How reasonable does that sound?

Now I know that those on a calorie-counting diet are probably sat scoffing at this notion – after all, by doing this you’re replacing high-calorie items with (in most cases) other high-calorie items. Surely, if the low-calorie diet is the one to make you lose weight, the carb>protein replacement method cannot work?

Well it does.

And it makes you fitter, provides a more balanced diet, supports your organs and delivers essential nutrients from the new protein sources.

This is one of the truest ways to lost weight and get healthier. It even has a real name and everything – it’s called ‘Nutrition partitioning’ and is backed up by nutritionists across the globe.

Calorie-Counting Ignores Ingredients

So now we know that all calories aren’t bad. But which calories are better for us than others?

Since being diagnosed with IBS I’ve been trying to find my healthiest sources of good calories which not only provide zero digestive discomfort but also make me feel full (yep – like proper full & not just bloated). In doing this, I naturally started paying particular attention not to how much I eat, but what it was I was actually eating.

What are the ingredients? Do the ingredients sound wholesome and non-scientific? Do I know what they are? Are they natural foods? If there is anything unhealthy in it (such as sugar or oil), what percentage is in the product as a whole? Do the main ingredients promote satiety?

I run these questions by myself every time I go food shopping and, although it is irksome for people with me, it gives me complete peace of mind knowing the foods in my pantry are ones which have been carefully selected and are good for me to eat.

The problem when people start calorie-counting is that people start eating the numbers and not the food.

The notion of ‘wholesome’ or ‘natural ingredients’ are irrelevant to a calorie-counter. That’s because most chemicals are calorie-free and many wholefoods are packed full of calories.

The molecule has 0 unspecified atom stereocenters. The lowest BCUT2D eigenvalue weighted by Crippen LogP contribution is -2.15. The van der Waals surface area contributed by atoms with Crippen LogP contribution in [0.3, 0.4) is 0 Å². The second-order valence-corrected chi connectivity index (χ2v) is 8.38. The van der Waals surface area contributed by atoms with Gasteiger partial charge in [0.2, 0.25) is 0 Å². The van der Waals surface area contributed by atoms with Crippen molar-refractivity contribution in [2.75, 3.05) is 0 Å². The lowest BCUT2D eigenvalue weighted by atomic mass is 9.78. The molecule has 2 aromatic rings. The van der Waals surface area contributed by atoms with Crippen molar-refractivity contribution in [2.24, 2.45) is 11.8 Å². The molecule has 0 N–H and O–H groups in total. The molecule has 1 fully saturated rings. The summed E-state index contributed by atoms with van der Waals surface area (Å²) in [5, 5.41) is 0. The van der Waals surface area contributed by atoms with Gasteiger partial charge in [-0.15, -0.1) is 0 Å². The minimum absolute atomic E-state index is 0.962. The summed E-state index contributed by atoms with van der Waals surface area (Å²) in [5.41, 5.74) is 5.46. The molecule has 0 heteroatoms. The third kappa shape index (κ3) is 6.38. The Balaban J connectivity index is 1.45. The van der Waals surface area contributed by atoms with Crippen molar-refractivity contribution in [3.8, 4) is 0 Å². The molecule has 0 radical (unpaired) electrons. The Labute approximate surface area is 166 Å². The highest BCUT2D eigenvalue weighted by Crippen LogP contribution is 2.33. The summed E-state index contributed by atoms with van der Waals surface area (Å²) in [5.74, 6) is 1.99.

However, don’t be put off by this – calories from wholefoods are usually good for you as they’re naturally packed full of essential nutrients and will make you feel fuller for longer because you’re actually eating REAL food.

Now how does a nice hearty bowl of chemicals sound?

Locate IBS First, Change Your Diet Reasonably

As well as being undernourished, you’re also ALWAYS going to be hungry as you’re SO pre-occupied with food and punishing yourself for enjoying it.

Stress has been proven to increase weight gain, not just because we might pop more junk in our mouths a as a result, but also because our body stores more as fat to facilitate the adrenalin rush we encounter upon higher stress levels.

As many IBS sufferers know, IBS is stressful enough as it is. Add calorie-counting on top of that and you’ve lost all consideration of what you’re really eating.

Instead, think about what calories you’re really eating, and whether they promote well-being and good digestive health overall. A sugary ice-cream might only be 200 calories but wreck absolute havoc on your gut, whilst a full-fat natural yogurt pot and banana might be 250 calories and keep your gut completely in check. Which would you prefer?

My final words about calorie-counting are simple – DON’T BE AN IDIOT.

Don’t count on calories to get you the perfect beach body – instead rely on what the world naturally gives us – fresh fruit & veg, tasty whole grains, raw legumes, and more!

Don’t be afraid of the calories, they’re just numbers at the end of the day. When you do this you’ll be able to say goodbye to those dreaded feelings of guilt for eating too many calories, as well as the constant hunger pangs experienced between meals and the increased stress levels all day.

What you need to do with food is allow it to make you feel good. Eat right for your body, and the rest will slowly but surely fall into place.

[Since this post was published I came across this article from the Independent which highlights how people reading food labels end up eating more. This is largely because they deem their “healthy” choices enough to warrant more food going in throughout the day].

You can get more info on why counting calories isn’t the best way to lead a healthy lifestyle by checking out this article here.